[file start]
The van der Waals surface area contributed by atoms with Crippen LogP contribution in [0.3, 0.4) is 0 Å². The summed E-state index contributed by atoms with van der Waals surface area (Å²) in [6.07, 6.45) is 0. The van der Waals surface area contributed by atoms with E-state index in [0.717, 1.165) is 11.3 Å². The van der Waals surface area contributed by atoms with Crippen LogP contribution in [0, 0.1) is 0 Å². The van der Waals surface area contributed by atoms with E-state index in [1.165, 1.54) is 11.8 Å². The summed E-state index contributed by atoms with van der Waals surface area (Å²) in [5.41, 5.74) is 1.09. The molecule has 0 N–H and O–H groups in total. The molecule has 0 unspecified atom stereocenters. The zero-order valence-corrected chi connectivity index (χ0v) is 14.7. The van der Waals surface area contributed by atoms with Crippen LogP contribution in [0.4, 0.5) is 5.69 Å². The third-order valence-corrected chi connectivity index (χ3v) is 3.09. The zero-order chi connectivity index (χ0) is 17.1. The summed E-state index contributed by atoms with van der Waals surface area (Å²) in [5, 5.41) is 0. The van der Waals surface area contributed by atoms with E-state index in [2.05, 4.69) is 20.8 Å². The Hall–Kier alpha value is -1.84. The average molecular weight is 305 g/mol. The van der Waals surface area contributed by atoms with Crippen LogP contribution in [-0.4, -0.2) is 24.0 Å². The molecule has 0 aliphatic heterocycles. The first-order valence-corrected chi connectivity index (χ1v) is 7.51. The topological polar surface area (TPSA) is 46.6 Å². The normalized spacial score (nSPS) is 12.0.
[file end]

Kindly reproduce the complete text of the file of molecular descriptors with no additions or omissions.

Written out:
The van der Waals surface area contributed by atoms with Crippen LogP contribution in [0.3, 0.4) is 0 Å². The summed E-state index contributed by atoms with van der Waals surface area (Å²) in [6.07, 6.45) is 0. The van der Waals surface area contributed by atoms with E-state index in [0.717, 1.165) is 11.3 Å². The van der Waals surface area contributed by atoms with Crippen LogP contribution in [0, 0.1) is 0 Å². The van der Waals surface area contributed by atoms with E-state index in [1.165, 1.54) is 11.8 Å². The summed E-state index contributed by atoms with van der Waals surface area (Å²) in [5.41, 5.74) is 1.09. The molecule has 0 N–H and O–H groups in total. The molecule has 0 unspecified atom stereocenters. The zero-order valence-corrected chi connectivity index (χ0v) is 14.7. The van der Waals surface area contributed by atoms with Crippen LogP contribution in [0.4, 0.5) is 5.69 Å². The third-order valence-corrected chi connectivity index (χ3v) is 3.09. The zero-order chi connectivity index (χ0) is 17.1. The summed E-state index contributed by atoms with van der Waals surface area (Å²) in [5, 5.41) is 0. The van der Waals surface area contributed by atoms with E-state index in [2.05, 4.69) is 20.8 Å². The Hall–Kier alpha value is -1.84. The average molecular weight is 305 g/mol. The van der Waals surface area contributed by atoms with Crippen LogP contribution in [-0.4, -0.2) is 24.0 Å². The molecule has 0 aliphatic heterocycles. The first-order valence-corrected chi connectivity index (χ1v) is 7.51. The topological polar surface area (TPSA) is 46.6 Å². The normalized spacial score (nSPS) is 12.0.